Zurich Insurance promises changes after data loss
Promises to pull socks up, won't do it again
Zurich Insurance has promised to improve its information security after losing personal financial information on 46,000 British clients through careless handling of unencrypted backup tapes.
The back-up tape, which also contained personal details of 1,800 third party insurance claimants from the UK, was lost by Zurich's South African sister company during what was described as a routine transfer to a data storage facility in South Africa in August 2008.
In total, 51,000 British records were on the tape, along with with a much larger number of details about Zurich customers in South Africa (550,000) and Botswana (40,000). Zurich's UK arm wasn't informed about the problem until a year later.
There's no evidence that the information was subsequently used in ID theft or other scams in any country, but that's down to good luck rather than basic safeguards, which were notably absent.
The case was reported to UK privacy regulators, who extracted a promise from Zurich to improve its procedures or risk tougher action for any future data breaches.
In particular, Zurich Insurance plc pledged (pdf) to apply encryption controls on backup records and apply "controls to monitor and promptly report potential or actual data loss activity" in future.
Zurich said: "where any future movement of back-up tapes containing personal data is required, ZIP UK will ensure that appropriate data security procedures, including the use of encryption where appropriate, are in place;".
The insurance giant also promised to carry out staff training to prevent future similar breaches by improving lax backup handling procedures, as explained in a statement (pdf) on the case issued by the ICO. The company said all this had either already happened or would happen very soon.
Chris McIntosh, chief exec of data encryption expert Stonewood, said the incident illustrated the need for organisations to ensure their data security policies were "airtight at every single step in that data's lifecycle".
"This is especially important when operating in regions such as South Africa which, unfortunately, has a reputation for data theft and fraud. Indeed, the issue with this loss is not just the loss itself. It is the tardiness with which the loss was eventually reported. This has resulted in the data of a further 5,000 UK customers being threatened, thanks to deficiencies in operating procedures which caused the original loss not being addressed immediately," McIntosh added. ®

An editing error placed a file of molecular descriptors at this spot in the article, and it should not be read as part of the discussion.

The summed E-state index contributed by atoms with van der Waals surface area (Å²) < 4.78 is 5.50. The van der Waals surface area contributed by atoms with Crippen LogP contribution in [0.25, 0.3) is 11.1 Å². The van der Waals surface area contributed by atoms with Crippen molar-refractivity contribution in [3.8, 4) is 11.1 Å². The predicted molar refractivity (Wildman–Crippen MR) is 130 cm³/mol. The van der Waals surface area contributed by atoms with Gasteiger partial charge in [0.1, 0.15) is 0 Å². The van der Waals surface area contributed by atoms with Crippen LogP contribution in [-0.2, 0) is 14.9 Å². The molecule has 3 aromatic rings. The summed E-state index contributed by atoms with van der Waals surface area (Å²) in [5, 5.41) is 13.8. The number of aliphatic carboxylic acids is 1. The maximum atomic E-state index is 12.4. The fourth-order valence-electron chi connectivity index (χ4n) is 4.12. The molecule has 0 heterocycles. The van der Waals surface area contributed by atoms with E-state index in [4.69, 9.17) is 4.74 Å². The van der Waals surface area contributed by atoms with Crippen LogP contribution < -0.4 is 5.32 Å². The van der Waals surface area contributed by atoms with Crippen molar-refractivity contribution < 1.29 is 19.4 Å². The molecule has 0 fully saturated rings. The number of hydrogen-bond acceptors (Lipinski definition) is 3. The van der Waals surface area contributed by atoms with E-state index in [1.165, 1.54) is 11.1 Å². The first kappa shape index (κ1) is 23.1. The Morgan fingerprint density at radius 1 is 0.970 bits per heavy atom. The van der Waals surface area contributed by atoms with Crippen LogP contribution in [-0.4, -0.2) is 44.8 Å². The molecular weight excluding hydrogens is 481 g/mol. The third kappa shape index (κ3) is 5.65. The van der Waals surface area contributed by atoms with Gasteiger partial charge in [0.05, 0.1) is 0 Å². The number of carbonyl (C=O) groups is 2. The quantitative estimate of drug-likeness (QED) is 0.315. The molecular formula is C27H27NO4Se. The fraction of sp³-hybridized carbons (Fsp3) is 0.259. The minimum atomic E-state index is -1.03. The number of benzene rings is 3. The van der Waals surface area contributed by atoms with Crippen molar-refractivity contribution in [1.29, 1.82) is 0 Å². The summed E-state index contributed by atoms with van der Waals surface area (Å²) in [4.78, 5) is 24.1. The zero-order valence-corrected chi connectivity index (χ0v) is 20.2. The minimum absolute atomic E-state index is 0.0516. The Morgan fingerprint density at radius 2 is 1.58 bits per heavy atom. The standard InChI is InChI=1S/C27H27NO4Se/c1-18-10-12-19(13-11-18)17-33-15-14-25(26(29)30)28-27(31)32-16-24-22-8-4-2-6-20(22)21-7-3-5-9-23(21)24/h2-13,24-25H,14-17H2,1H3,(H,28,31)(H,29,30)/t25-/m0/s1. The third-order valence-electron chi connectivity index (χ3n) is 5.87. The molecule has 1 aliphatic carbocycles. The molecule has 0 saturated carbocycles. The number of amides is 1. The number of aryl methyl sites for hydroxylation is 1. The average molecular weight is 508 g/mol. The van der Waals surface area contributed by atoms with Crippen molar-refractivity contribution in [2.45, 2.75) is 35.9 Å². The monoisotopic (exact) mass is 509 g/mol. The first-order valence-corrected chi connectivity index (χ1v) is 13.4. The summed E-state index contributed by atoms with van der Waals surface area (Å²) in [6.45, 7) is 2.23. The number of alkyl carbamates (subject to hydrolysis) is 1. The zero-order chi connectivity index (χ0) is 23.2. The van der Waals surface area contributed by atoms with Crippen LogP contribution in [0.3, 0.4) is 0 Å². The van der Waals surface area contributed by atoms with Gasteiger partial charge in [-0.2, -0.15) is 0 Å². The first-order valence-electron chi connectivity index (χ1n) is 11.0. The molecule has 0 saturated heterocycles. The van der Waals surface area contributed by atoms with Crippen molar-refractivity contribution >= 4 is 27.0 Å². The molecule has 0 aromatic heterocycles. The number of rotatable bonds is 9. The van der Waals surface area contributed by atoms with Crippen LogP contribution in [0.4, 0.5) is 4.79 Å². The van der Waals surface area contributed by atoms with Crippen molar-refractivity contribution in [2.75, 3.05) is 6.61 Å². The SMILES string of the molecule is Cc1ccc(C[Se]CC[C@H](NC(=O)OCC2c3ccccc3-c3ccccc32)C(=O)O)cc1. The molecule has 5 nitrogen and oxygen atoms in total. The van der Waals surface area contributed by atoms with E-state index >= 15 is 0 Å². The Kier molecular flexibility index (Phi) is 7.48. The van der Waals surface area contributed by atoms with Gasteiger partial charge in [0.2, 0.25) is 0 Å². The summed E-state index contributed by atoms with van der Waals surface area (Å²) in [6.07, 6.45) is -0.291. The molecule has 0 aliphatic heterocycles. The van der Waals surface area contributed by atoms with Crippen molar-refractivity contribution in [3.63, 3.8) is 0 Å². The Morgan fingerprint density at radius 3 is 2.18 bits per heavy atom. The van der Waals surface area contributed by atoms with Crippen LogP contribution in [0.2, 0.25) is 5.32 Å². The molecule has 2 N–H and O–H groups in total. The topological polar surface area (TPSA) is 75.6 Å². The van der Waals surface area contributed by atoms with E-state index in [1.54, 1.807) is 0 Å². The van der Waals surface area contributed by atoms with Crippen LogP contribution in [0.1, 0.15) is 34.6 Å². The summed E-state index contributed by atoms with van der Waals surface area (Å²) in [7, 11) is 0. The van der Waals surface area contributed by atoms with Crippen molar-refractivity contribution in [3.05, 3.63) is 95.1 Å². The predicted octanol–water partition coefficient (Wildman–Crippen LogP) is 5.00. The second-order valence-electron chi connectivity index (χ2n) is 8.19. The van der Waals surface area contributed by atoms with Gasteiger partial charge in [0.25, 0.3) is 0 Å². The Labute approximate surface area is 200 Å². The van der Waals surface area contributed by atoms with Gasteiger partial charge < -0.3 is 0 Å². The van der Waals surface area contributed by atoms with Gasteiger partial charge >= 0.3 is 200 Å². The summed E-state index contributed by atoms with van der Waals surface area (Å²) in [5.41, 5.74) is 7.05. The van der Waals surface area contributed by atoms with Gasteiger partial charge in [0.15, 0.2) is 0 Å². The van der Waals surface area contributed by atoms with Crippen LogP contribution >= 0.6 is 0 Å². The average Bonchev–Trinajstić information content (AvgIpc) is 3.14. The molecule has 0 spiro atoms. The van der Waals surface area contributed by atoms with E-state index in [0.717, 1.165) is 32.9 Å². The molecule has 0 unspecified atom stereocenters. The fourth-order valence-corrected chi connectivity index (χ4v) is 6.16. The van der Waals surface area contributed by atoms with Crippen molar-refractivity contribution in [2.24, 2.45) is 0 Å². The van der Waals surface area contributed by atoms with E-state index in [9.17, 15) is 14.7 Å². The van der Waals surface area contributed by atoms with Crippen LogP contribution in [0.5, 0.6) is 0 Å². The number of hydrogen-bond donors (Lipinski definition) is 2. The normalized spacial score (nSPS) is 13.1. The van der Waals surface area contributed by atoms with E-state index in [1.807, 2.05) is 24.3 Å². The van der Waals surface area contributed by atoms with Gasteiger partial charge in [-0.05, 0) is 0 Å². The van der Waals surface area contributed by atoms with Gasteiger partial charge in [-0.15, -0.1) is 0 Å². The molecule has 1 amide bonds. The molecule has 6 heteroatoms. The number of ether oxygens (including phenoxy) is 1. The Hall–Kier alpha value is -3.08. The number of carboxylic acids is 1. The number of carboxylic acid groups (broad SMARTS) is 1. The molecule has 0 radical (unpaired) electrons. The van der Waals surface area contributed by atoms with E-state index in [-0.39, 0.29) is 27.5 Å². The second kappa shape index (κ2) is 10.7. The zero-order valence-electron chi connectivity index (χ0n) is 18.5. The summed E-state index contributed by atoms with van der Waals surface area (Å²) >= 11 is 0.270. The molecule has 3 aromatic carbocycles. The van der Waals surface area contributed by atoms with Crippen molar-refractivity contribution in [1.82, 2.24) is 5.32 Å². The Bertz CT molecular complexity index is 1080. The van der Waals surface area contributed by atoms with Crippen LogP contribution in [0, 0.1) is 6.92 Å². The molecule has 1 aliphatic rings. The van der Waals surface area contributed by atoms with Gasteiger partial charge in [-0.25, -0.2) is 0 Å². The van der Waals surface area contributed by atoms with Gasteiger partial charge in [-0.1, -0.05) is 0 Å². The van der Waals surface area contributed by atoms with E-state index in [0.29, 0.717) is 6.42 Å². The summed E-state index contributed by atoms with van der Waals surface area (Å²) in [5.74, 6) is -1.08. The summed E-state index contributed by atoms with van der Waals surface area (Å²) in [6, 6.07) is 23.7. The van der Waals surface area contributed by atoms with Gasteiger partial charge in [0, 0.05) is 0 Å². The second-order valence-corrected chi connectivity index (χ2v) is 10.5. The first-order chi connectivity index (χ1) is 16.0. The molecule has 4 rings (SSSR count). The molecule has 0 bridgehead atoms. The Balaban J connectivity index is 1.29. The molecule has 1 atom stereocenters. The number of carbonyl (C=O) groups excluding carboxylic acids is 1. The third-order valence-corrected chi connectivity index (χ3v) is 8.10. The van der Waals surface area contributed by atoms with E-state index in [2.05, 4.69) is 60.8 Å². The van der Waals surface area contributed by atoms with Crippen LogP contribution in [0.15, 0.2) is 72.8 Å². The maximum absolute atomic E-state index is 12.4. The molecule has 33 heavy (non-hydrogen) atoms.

And why is that?
Because manglement is on their backs for using too much time to restore service. And they can get away with it because InfoSec is not going for manglement's throat when something goes wrong. Probably because InfoSec doesn't have the clout they need to actually tear out a throat or two as and when needed. So start complaining at the CEO or board, then get back to us when they're ready to shell out for the necessary procedures.
You get what you pay for...
just be like citibank
I think losing customer data can be a good thing (if done enough).
Citibank for instance whom I have been an account holder of most of my life has sent me several letters through the years telling me through their careless activity they lost confidential customer information to an unknown amount of clients.
These are all snail mailed letters that can be confirmed by Citi with a phone call. They've done this enough that when you see the letter come in you know what it is.......
But theres a light at the end of that tunnel. They always seem to have some "free" credit monitoring program open to you "for a limited amount of time" since Citi knows that identity thieves usually don't try to steal the identity of people after so much time.
They know it better then we all do, that's why they continue to lose customer data and make money on the backend by those taking advantage of these credit monitoring programs. It's only free for a limited time then you pay and Citi gets paid.
I say to Zurich, follow Citis lead, maybe you can get 25 billion from our government as well.
Yet another abject failure of Government
If there is no penalty other than having to 'promise not to do it again', then no company will *ever* proactively secure anything. They'll wait until something gets lost, then promise not to do it again.
Just like Health and Safety, *nothing will change until there are consequences for breaches*
The only reason for the UK's currently excellent record on workplace safety is because doing nothing costs too much when there is an accident - and has the potential to be really expensive even without an accident.
Yet not bothering with Data Protection costs nothing at all, even when massive breaches happen!
The first "question"
I think would be.
Management "You are going to let tapes fall in the wrong hands then?".
IT Techie "No, well, of course not".
Management "Good then, any more silly proposals?".
Managent to Managemet "who is that guy, anyway?"
The big question
is why UK data is being transmitted and stored outside of the UK? Why isn't the information commissioner jumping all over them for that?